July 24, 2024
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Dial In to Public Opinion

Do you want to know what new movie oth­er parents think your child may like best? Are you curious as to what New Jerseyans think about a recent policy decision by Governor Chris Christie? Do you need feedback on any­thing at all?

LiveDial is a social polling app for smart­phones that allows users to voice their opin­ions by responding to surveys on any num­ber of topics. Survey creators can then analyze those opinions to identify important trends and other actionable information. CEO Yali El­kin thought of the idea during the 2012 pres­idential debates while watching news stations use focus groups to project public opinion.

“We just asked ourselves a simple question: What if you could ask everyone? If you could have that right away, it would be enormously powerful,” Elkin said. “It would be shrinking the zone of spin and increasing the amount of real, hard data.”

Elkin compared what his company does to Michelangelo’s response when asked about how he sculpted. The Renaissance master said that the art was already there; he just had to chisel away the excess material to free it. Sim­ilarly, all the data on anything and everything already exists, but, according to Elkin, before the creation of LiveDial, there was never a sim­ple, effective, and cost-efficient way to access it.

LiveDial allows users to create an anony­mous profile that they can use both to com­pose and respond to surveys. The app begins with this basic profile of users when they cre­ate their accounts, and that profile grows with each survey completed. LiveDial stores sur­vey responses, which are compiled over time, allowing for the analysis of responses to un­derstand opinion and sentiment more com­prehensively. Participants are never asked for identifying personal information, such as their name or date of birth (besides their year of birth, only gender, marital status and ZIP code are required, allowing for a “very real veil of an­onymity”).

Having a wide range of information can be very important in producing hard data. “Who you are as the aggregate of the opin­ions you’ve voiced becomes increasingly inter­esting to people,” Elkin said, explaining that the better any organization or venue knows its cus­tomers, the better it can tailor its products and services to their liking.

Someone who could have used a tool like this is House Majority Leader Eric Cantor, El­kin said. An internal poll from the Cantor cam­paign showed him leading by 34 points over his opponent, in the days before the election. But he lost by twelve points—a swing of 46 points that shocked most observers.

“There’s no way this should happen,” Elkin said. “Cantor’s campaign just had no idea what his constituents thought of him,” and that’s a failure “on an organizational level.”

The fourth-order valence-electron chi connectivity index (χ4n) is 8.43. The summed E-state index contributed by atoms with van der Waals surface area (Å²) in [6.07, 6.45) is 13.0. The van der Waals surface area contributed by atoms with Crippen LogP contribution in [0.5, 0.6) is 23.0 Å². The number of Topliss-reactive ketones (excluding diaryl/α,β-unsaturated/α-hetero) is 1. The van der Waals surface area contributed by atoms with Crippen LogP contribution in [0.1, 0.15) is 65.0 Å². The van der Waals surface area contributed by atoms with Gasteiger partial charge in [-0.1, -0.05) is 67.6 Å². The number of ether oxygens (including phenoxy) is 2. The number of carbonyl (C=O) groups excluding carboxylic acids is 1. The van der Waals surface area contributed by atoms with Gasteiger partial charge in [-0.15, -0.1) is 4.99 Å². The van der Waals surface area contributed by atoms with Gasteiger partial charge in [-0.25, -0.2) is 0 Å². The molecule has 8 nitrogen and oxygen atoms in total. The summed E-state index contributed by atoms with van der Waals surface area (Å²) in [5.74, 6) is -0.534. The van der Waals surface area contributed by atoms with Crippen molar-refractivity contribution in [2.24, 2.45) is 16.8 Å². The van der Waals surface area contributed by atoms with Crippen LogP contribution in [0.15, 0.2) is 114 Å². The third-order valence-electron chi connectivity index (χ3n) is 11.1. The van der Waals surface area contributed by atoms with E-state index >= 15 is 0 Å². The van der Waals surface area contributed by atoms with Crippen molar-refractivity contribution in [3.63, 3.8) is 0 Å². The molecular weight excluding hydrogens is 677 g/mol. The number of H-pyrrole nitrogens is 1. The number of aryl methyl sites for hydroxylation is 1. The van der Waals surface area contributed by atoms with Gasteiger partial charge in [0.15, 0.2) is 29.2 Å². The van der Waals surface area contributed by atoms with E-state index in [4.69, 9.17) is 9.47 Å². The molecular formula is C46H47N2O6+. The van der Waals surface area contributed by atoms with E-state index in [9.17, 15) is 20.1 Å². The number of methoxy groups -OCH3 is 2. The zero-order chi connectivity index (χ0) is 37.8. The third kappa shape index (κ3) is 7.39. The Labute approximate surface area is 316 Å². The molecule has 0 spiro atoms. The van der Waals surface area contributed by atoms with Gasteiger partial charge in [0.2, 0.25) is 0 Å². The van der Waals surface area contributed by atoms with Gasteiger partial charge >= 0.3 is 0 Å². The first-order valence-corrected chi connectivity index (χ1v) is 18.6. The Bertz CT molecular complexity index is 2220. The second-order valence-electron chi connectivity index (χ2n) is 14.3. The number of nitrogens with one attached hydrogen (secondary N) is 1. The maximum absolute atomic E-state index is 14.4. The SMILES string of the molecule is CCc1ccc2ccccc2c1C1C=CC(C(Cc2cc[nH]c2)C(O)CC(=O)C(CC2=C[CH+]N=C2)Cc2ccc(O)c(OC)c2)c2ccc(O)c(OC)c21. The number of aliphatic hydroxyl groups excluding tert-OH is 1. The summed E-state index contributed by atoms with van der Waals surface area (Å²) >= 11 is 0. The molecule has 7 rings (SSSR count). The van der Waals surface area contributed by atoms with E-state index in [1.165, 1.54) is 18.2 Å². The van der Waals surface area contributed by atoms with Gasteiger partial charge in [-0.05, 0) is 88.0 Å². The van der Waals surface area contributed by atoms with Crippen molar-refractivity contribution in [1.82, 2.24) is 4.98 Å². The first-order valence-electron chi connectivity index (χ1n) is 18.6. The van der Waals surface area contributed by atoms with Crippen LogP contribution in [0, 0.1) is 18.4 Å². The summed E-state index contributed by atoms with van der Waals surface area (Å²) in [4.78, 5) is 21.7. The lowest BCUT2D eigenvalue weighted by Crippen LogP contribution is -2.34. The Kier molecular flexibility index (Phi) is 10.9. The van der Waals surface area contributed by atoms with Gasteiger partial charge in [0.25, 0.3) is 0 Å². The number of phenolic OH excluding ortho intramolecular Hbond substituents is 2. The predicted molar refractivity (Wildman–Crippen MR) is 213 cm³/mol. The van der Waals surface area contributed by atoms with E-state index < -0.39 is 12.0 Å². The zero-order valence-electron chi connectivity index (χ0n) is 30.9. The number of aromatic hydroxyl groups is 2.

On the other hand, at least one national campaign is using LiveDial in swing states to “get the lay of the land, to get a more compre­hensive understanding of where on the spec­trum, issue-by-issue, the voters stand.”

While campaign managers care about the attitudes and opinions of a large range of peo­ple, some survey creators care about the opin­ions of people most like them. For instance, a friend of Elkin’s posted on Facebook asking for opinions on which of two cars he should lease. This individual had approximately 600 friends on Facebook, but didn’t need (or want) all of their opinions. He was most interested in the friends most like him: the married fathers who lived in his area and faced the same type of weather, roads, and traffic as he did.

Corporations, non-profit groups, and in­dividuals have been able to ask and answer questions like this since the app launched ear­lier this year. To entice individuals to partici­pate, respondents earn points per survey com­pleted. LiveDial holds periodic drawings for gift cards to a variety of retailers; individuals with more points have a greater likelihood of hav­ing their username drawn for a win.

Surveys can be open to everyone, or limit­ed to certain groups. For example, if a school principal wants to gauge the student body’s opinion on a particular issue, he or she can “push out questions by lunchtime and have 1,000 responses by dinnertime.” This dynam­ic allows survey creators to “transform their re­lationship with their respective bases from a monologue into more of a conversation,” El­kin said. “People are much more likely to be en­gaged that way.” Anyone who creates a survey can then crunch the numbers themselves, or use the website’s built-in analytics to see how the responses break down on a variety of de­mographic and psychographic categories.

Some surveys are created by LiveDial be­cause Elkin is personally curious to know peo­ple’s opinions on current events. After a CNN news anchor wrote about a trip to Colorado with her family where she enjoyed recreation­al marijuana with her husband while their chil­dren were sleeping, Elkin turned to the public. He found that the preponderance of opinion was that these parents were wrong to act as they had with their children nearby, but that marijuana laws should, in fact, be liberalized.

Another survey he published was based on an earlier survey commissioned by PoliceOne among law enforcement officers on the sub­ject of gun violence. It found that the majori­ty of law enforcement officers overwhelming­ly favored liberalizing gun control laws, and the LiveDial respondents echoed that sentiment. Surveys like these that deal with current is­sues allow LiveDial to fulfill one of its goals: “We don’t want to be part of the conversation; we want to be where the conversation takes place.”

By Aliza Chasan

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